On September 19th a terrible 7.1 magnitude earthquake shook Mexico City, Puebla and Tepoztlán (Tepoztlán, home of the archive, was right on the epicenter.) We are a small town, our buildings are heavily damaged and we lack the money, means, and manpower to repair the extensive damage wrought by the earthquake.
In the days following an engineer confirmed that the space where the archive is collated and its microcinema, our Baticine, are safe to rebuild. By order of the local government we cannot access the second floor of the archive, as a window and part of the wall are completely damaged. It will be inaccessible until we bring an engineer and a construction team to start rebuilding. This upper level of the archive houses not only hundreds more films, but the projection booth, two computers (one of which was destroyed with no recoverable data), hundreds of 1/4" master tapes of original Calderon productions' musical scores, scripts and posters and much more. To date we are unable to take photos and access the damage to the second floor. This is especially worrying because we’re entering the raining season and every passing day we will be at a risk of extensive water damage if we do not work to repair this area quickly. We need emergency assistance.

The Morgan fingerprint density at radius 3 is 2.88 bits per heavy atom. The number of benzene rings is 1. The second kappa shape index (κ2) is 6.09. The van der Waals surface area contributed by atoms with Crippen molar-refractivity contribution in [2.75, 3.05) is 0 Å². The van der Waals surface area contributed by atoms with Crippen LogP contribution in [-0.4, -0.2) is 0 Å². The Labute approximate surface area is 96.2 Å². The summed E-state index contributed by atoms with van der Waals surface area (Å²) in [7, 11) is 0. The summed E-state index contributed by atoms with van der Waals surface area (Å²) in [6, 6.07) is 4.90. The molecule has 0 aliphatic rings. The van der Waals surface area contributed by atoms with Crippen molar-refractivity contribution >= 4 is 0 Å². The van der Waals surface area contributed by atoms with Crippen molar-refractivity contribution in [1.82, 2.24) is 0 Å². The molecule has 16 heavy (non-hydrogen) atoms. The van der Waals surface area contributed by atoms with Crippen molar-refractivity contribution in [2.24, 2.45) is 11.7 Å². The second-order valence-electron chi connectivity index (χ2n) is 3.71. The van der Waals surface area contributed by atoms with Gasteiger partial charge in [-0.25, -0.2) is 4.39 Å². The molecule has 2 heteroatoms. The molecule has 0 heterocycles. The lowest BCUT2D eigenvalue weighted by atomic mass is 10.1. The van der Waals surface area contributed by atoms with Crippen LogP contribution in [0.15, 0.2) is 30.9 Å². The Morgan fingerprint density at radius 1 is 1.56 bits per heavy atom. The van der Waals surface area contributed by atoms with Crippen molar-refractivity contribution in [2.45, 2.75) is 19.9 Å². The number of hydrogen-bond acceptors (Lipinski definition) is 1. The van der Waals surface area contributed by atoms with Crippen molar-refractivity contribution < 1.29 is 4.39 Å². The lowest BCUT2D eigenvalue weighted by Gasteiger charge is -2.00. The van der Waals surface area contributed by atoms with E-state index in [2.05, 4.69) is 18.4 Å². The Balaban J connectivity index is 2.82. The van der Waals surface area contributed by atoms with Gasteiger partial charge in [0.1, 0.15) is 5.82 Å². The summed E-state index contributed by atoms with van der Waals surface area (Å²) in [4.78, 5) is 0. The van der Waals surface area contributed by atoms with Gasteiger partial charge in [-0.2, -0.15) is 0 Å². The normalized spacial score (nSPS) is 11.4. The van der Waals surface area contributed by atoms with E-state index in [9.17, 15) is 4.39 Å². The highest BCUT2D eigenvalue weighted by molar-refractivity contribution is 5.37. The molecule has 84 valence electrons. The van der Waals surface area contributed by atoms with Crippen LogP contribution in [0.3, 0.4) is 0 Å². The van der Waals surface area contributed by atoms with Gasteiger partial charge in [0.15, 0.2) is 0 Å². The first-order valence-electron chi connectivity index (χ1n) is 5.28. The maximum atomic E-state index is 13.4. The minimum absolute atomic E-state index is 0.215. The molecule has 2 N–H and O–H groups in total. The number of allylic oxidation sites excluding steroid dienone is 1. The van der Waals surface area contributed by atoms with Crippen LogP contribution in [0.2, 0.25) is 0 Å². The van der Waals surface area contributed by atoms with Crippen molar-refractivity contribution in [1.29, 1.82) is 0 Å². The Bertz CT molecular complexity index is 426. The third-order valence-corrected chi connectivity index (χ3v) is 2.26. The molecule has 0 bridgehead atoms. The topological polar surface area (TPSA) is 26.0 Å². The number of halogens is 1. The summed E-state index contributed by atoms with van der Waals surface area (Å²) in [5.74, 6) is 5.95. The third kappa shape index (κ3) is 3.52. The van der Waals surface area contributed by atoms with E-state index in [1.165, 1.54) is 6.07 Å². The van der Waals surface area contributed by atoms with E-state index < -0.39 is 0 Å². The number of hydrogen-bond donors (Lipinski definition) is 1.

Another big concern is that a major water line has been compromised at this location. The pipe is not currently leaking as Tepoztlán has no running water, but when the city manages to resume water services our archive will flood. We cannot wait for the government to assist us in preventing water damage, and we currently do not have the resources to fix the crack. This is particularly alarming as 80% of our storage racks were damaged in the earthquake, and most of our artifacts ware littered on the ground at extreme risk. With the proper assistance we will be able to move the films and purchase the necessary hardware and protective materials to keep them safe. We cannot underestimate the severity of this situation. As you know, these antique film reels are irreplaceable and priceless, and with every passing moment we are at risk of losing everything.
Our Baticine, the community movie theater that we manage which showcases the works of local filmmakers and popular films for all audiences, has also been destroyed. We have months of work ahead of us to fix this beloved community space, but our priority is the restoration of the archive. The devastating earthquake not only destroyed the roof of the archive, but it damaged the films, which will need additional long-term assistance to be rehoused and cleaned, and has undone most of our cataloging and organizational efforts.